While the liquidation of these accounts and an equal split of the proceeds is one option for dividing financial assets, it isn't the only option. Other options can be explored, however, based on the dispersal rules governing these accounts.
After the divorce, you will have a court-approved qualified domestic relations order that deals with every aspect of how these assets are to be split in order to achieve the best possible outcome for both parties involved.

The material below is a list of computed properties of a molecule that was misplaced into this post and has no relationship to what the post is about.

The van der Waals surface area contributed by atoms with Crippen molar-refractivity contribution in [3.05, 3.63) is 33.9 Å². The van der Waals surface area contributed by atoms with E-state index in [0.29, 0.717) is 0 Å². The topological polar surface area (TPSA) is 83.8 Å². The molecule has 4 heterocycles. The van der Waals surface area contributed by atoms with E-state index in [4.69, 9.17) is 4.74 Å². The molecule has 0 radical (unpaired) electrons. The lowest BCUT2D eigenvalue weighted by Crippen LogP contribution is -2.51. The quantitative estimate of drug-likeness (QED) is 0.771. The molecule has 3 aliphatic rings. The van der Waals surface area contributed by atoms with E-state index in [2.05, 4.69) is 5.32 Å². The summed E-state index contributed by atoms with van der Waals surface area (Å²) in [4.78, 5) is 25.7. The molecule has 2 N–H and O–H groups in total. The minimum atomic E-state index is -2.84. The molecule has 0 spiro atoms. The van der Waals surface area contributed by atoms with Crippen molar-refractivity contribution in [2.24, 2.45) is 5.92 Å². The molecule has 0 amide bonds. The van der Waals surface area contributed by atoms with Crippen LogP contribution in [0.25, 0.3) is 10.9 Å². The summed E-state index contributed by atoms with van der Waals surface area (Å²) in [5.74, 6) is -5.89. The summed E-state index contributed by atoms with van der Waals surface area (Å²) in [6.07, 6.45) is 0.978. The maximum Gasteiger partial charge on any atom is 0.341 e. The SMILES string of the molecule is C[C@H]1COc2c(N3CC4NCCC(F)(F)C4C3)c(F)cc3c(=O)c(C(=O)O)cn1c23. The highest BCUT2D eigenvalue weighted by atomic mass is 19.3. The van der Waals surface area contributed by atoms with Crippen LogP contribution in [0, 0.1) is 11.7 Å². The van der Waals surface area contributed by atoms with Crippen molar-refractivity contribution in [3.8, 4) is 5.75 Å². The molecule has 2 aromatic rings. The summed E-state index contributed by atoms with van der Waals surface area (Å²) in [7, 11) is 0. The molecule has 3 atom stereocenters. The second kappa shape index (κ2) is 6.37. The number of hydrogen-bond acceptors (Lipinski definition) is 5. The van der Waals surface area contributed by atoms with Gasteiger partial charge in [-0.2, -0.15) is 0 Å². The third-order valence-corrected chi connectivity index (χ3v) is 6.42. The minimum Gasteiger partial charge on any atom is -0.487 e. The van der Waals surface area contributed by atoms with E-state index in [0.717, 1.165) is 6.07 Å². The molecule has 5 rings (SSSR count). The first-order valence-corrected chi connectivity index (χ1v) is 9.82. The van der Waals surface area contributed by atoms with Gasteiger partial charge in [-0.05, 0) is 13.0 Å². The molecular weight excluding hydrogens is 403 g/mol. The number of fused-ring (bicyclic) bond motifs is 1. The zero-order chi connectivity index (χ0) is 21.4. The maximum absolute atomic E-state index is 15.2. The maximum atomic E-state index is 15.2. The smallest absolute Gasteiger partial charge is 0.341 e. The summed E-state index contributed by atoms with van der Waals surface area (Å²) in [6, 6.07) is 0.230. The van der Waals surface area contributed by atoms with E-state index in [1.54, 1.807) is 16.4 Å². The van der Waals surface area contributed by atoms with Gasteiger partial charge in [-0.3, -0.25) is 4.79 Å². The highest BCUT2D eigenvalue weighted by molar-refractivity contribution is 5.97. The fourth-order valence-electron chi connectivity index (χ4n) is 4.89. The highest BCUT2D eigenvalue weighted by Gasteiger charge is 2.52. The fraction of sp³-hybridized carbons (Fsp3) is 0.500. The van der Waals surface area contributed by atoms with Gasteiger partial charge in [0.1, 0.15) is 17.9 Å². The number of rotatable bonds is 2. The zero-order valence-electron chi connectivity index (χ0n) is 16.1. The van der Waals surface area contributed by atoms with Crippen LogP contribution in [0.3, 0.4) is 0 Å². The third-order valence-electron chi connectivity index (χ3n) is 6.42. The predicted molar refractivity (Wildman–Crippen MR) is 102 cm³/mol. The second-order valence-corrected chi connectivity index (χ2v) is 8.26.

How We Can Help
Divorce is difficult. There are so many emotional decisions to make. Our uncontested divorce process can make things easier. From the initial, free phone consultation, mediation preparation and two-hour mediation sessions that are professionally facilitated by our attorney mediator, you and your spouse will prepare all of the documentation you need to finalize your divorce and begin your lives after the divorce with the security of knowing that things were done right. We will ensure that you know what you're signing before you sign it, and court acceptance of your documents is guaranteed. Contact Split Simple today to begin the process.